Every Saturday, The CSPH highlights news or recent research in the field of human sexuality. This week we’re looking at a study from the University of Texas at Austin investigating the link between timing of first sexual experience and long-term romantic outcomes in adolescence.
Previous research has shown evidence that the timing of sexual development can have significant immediate consequences for adolescents’ physical and mental health, but psychological scientist Paige Harden was interested in the long-term romantic effects such as whether people get married or live with their partners, how many romantic partners they’ve had, and whether they’re satisfied with their relationships in adulthood. Harden collected data from the National Longitudinal Study on Adolescent Health, looking at 1,659 same-sex sibling pairs who were followed from adolescence (around 16) to young adulthood (around 29). Each sibling was classified as having an “early” (younger than 15), “on-time” (age 15-19), or “late” (older than 19) first experience with sexual intercourse.
From the results of this study, Harden found that “late” timing of first sexual experience was associated with higher educational attainment and higher household income in adulthood when compared with the “early” and “on-time” groups. Individuals who had a later first sexual experience were also less likely to be married and they had fewer romantic partners in adulthood. Among the participants who were married or living with a partner, later sexual initiation was associated with significantly lower levels of relationship dissatisfaction. The association held up even after taking genetic and environmental factors into account and could not be explained by differences in adult educational attainment, income, religiousness, or by adolescent differences in dating involvement, body mass index, or attractiveness.
Although research has often focused on the consequences of early sexual activity, the “early” and “on-time” participants in this study were largely indistinguishable. The data suggests that early initiation is not a “risk” factor so much as late initiation is a “protective” factor in shaping romantic outcomes. There are several possible explanations for why this might be the case: first of all, American society has a long history of denying the existence of sexuality or sexual play in children and young adolescents, and when someone reports engaging in sexual activity at a young age (in the case of this study, before 15), it is assumed that this will have negative effects because children of this age are “too young” to have sexual desires and therefore must have been coerced into engaging in such activity. It is also possible that people who have their first sexual encounter later than average (according to this study, after age 19), may have certain characteristics or experiences that delay their interest in sex or their participation in sexual activity. These individuals could be very particular in choosing romantic and sexual partners, come from a household that prohibits them from being alone with a partner, or have issues with anxiety or self-esteem, or a variety of other explanations.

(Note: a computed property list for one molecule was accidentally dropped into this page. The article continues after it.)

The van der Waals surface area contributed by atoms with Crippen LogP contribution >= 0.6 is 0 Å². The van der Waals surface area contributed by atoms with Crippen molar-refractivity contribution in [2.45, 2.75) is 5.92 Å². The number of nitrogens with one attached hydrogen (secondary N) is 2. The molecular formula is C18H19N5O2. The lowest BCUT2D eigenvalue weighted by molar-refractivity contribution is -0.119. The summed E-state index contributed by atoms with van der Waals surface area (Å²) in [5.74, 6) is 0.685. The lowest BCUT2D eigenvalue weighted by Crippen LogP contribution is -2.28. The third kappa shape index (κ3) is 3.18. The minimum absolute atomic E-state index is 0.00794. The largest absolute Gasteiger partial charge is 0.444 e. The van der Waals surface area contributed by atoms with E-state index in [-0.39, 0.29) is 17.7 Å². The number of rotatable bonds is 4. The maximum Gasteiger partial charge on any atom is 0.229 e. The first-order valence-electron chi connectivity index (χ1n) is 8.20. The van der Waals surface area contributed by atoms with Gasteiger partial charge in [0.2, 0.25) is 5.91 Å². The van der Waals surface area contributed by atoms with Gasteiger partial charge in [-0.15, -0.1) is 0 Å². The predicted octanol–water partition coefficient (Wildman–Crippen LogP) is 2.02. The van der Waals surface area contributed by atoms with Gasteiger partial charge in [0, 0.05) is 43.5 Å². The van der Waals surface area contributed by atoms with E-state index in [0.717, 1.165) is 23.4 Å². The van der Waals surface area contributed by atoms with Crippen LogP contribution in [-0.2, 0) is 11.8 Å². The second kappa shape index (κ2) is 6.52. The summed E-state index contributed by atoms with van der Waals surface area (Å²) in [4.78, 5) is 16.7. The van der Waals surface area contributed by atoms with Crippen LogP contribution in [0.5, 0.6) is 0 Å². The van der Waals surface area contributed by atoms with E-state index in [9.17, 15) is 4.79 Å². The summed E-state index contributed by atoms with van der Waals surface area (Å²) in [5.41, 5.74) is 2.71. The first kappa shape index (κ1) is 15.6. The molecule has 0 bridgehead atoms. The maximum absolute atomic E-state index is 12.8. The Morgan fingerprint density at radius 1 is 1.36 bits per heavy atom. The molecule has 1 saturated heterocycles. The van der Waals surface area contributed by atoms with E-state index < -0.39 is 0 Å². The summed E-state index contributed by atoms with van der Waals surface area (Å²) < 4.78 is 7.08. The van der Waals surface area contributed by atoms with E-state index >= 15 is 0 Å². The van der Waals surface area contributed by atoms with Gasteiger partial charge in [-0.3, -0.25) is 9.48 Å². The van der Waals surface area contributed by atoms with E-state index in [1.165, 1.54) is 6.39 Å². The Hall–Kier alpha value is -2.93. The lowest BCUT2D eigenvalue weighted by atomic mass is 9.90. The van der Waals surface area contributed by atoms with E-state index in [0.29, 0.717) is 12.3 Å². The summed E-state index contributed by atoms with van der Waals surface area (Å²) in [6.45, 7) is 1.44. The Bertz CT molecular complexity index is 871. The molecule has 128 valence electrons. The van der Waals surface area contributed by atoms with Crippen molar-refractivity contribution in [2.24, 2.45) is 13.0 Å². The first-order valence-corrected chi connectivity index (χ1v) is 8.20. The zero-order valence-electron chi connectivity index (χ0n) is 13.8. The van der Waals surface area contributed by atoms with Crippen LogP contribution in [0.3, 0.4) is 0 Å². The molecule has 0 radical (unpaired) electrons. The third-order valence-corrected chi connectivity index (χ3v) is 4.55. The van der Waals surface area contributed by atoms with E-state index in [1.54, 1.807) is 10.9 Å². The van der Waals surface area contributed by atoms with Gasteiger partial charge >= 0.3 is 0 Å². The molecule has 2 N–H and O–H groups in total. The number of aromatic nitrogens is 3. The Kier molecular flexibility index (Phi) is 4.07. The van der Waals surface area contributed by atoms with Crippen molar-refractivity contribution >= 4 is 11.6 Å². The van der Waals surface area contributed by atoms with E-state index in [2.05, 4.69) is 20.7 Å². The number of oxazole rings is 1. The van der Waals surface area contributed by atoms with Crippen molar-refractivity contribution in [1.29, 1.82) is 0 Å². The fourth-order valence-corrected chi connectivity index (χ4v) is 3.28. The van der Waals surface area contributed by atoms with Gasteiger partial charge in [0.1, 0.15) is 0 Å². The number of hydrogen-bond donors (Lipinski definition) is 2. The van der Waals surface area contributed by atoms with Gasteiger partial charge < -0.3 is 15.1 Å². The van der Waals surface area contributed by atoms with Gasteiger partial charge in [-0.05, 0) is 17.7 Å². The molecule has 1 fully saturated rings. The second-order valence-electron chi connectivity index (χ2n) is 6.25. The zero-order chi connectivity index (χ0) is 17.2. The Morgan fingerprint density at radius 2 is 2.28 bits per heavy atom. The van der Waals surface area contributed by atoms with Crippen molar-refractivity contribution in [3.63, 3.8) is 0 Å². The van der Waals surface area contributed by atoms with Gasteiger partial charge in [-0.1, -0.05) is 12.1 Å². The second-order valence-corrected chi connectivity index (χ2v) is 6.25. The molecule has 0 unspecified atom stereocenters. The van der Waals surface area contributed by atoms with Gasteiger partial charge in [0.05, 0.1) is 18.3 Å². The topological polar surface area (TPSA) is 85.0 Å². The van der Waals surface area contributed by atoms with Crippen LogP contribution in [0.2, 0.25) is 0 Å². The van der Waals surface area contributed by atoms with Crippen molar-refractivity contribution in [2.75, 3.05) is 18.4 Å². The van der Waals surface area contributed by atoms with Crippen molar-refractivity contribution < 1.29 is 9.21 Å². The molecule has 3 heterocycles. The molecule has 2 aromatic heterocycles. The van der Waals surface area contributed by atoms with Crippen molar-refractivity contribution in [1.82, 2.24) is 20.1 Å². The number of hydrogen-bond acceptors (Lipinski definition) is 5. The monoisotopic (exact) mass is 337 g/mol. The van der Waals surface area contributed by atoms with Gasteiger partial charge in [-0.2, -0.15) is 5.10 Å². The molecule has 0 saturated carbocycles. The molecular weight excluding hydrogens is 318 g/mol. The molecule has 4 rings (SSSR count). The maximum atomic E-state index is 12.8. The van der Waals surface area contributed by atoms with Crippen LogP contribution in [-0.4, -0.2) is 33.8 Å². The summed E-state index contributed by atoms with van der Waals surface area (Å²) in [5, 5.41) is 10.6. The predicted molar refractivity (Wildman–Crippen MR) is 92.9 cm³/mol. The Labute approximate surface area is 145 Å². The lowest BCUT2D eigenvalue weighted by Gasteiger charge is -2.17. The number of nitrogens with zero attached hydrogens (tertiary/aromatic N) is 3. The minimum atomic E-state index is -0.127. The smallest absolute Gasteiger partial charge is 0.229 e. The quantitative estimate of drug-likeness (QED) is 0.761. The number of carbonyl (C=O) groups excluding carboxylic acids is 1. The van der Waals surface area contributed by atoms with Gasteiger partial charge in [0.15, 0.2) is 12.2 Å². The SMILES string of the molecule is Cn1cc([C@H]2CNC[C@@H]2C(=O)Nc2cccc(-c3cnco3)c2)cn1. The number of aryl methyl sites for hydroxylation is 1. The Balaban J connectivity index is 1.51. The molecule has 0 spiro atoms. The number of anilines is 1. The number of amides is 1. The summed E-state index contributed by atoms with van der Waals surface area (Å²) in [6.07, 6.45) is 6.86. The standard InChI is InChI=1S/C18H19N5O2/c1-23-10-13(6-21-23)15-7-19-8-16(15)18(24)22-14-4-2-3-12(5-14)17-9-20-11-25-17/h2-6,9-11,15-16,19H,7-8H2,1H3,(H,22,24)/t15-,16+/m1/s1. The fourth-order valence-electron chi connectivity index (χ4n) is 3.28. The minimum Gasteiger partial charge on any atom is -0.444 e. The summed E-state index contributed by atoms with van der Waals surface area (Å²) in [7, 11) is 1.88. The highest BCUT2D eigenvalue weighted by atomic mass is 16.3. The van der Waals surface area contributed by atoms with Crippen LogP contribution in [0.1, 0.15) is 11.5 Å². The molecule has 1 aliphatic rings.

Harden explains that “individuals who first navigate intimate relationships in young adulthood, after they have accrued cognitive and emotional maturity, may learn more effective relationship skills than individuals who first learn scripts for intimate relationships while they are still teenagers,” and states, “we are just beginning to understand how adolescents’ sexual experiences influence their future development and relationships.” It is likely impossible to tease apart which mechanisms may actually be at work in driving the association between timing of first sexual intercourse and later romantic outcomes, but Harden and her colleagues have found, to a scientific degree of certainty, that earlier sexual intercourse is not always associated with negative outcomes. In fact, using the same sample from the National Longitudinal Study of Adolescent Health, she found that teenagers who experienced their first sexual intercourse earlier, particularly those who had sex in a romantic dating relationship, had lower levels of delinquent behavior problems. While this is an interesting correlation, it obviously needs more context and closer investigation to understand what the connection is between early sexual intercourse and low levels of behavior problems. One possibility is that adolescents who have sex earlier than their peers with a romantic partner may be more mature or well-adjusted emotionally and thus feel ready to have sex and also exhibit less “delinquent” behaviors. Regardless, the findings are an important reminder that early sexual intercourse does not always result in negative outcomes for the individual.